High in the Atacama Desert in Chile a radio telescope studies the evolution of galaxies. The Simons Observatory relies on Finnish technology from Bluefors to do their ground-breaking work.
“The telescopes need to be ultra-cold, which they achieve with our dilution refrigerator measurement systems,” explains Rob Blaauwgeers, CEO of Bluefors. “It’s pretty cool to think that we are helping astronomers learn about the beginnings of the universe.”
Bluefors was born in the mid-2000s from research at Aalto University. They developed a new type of dilution refrigerator, a device that can cool to extremely low temperatures at a push of a button. At first most of their business came from the research community, but today one of the fastest growth sectors is quantum computing.
Quantum computing uses the phenomena of quantum mechanics to make a huge leap forward in computational ability. Heat creates error in the qubits – the basic unit of quantum information – so these computers need to be kept very cold. This is where Bluefors comes in.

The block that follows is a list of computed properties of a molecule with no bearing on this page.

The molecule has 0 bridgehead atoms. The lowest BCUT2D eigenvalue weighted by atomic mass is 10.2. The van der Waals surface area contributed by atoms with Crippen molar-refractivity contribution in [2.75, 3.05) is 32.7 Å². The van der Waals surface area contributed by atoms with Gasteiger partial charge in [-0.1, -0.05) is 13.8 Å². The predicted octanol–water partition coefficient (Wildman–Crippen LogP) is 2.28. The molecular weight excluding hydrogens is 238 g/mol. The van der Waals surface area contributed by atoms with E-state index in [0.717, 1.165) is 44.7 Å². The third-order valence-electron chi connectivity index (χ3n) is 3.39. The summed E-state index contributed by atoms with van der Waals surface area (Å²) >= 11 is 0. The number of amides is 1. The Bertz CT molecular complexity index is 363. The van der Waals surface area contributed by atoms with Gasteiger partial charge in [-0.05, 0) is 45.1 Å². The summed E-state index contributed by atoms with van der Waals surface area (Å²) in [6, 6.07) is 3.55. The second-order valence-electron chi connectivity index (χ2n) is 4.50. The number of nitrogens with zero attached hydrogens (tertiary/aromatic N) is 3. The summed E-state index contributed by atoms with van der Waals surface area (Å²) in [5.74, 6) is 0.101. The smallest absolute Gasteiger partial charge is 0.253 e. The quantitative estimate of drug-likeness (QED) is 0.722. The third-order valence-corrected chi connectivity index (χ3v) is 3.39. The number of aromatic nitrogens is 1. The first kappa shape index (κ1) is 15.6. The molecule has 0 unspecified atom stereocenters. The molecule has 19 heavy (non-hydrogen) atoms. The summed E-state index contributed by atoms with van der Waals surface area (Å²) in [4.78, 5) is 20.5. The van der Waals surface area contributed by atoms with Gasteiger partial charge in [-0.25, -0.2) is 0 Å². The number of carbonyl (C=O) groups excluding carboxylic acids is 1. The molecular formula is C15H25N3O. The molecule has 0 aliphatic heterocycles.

“We are not in the quantum computing business, but we are enablers of it,” says Blaauwgeers. “This makes things interesting, because computing power is now a matter of national security.”
Quantum computers could potentially have revolutionary benefits for many applications, such as optimization, object and pattern recognition, machine learning, and cryptography. The industries around the world benefiting from Bluefors technology are pharmaceutical and automotive sectors, and various others – including the military. This has led to increased attention on quantum computing and everyone in the sector’s supply chain, like Bluefors. There have been suggestions that dilution refrigerators should be labelled as dual-use equipment, meaning they could be used for peaceful or warlike activities. If that were to happen then export controls will come into play.